The amplitude of the waves defines a broader area of affected space known as a shear zone. In the atmosphere, the differences in atmospheric flow speed and/or direction between adjacent bodies of air will also result in waves that tend to amplify with increasing shear strength.
A shear boundary where there is a difference of only 3 kts will likely have only light chop, while one with a 20-kt change may have large waves and strong turbulence. Another consideration is that a shear boundary can occur in any direction—horizontally, vertically or both.
In situations where one air flow sits atop another, the shear and the waves tend to be horizontal. In convective situations, such as near fronts or thunderstorms, there will be a primary vertical component since the air is rising.
Horizontal shear is more likely to cause vertical motions, while vertical shear is more often the culprit in uncommanded rolls. However, the actual orientation of the wave, and the manner in which your aircraft encounters it, are what dictate the effect the wave will have on your aircraft.
Most likely you will encounter a combination of both vertical and lateral forces, especially with stronger waves. This is especially true when the waves devolve into turbulent eddies.
Eddies are vortices created as the forces associated with the shear continue to deform the wave into more of a spiral. We can see this in the turbulence created by wake vortices from landing aircraft.
Turbulence can be divided into 2 basic types—thermal and mechanical. The terms refer to how the shear zone was created in the first place—knowledge that can be helpful in determining where turbulence may be encountered and how strong it may be.
Thermally-induced turbulence is by far the most common type of turbulence encountered in aviation. It’s the bumpiness you feel as you descend the glidepath over freshly plowed fields on a warm summer afternoon.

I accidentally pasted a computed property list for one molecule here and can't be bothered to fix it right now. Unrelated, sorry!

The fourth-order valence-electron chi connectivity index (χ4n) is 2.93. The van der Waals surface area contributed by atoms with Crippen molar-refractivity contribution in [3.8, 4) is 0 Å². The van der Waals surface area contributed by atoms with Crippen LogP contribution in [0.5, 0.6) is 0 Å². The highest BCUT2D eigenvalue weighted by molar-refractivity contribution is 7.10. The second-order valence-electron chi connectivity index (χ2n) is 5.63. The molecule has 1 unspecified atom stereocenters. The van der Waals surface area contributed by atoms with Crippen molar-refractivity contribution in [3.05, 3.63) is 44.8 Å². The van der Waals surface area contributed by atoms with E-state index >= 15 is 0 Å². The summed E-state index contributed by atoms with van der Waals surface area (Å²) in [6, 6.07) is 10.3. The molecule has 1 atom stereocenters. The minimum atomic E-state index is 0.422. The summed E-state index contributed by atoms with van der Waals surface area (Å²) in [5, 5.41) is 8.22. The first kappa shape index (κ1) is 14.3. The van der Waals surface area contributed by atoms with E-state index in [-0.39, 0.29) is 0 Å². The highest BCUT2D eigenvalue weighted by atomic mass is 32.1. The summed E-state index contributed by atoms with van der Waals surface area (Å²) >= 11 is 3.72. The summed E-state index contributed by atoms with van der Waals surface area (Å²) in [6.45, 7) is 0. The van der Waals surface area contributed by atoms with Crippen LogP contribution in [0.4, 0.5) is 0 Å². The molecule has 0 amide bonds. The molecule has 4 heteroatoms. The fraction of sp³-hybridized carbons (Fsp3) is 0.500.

It’s also the type of turbulence you’d encounter in the vicinity of a convective cell. In general, thermal turbulence is simply the product of uneven heating of Earth’s surface by the Sun. Darker patches of the surface absorb more radiation than lighter ones, and become warmer.
The warmth is transferred to the overlying air which, as it heats, expands and becomes less dense than the air surrounding it. Unless it is capped by an inversion or some other block above it, the warmed air will rise.
As it moves upward, it creates a shear boundary with the air through which it is rising. In an unstable situation such as this, the surface air does not have a chance to gain too much heat energy before it rises and cools.
Thus, ascension is relatively gradual and the resulting turbulent ripples are not going to be too great. However, when the unstable surface air is prevented from rising by conditions above it, it will continue to heat until it can overcome the barrier keeping it near the ground.
When the “cap” is broken, the air will rise very rapidly—up to several thousand feet per minute—and the waves and eddies of the resulting vertical shear zone may become intense. In addition, when sufficient moisture is present in the surface air, a capped situation often results in the development of a thunderstorm.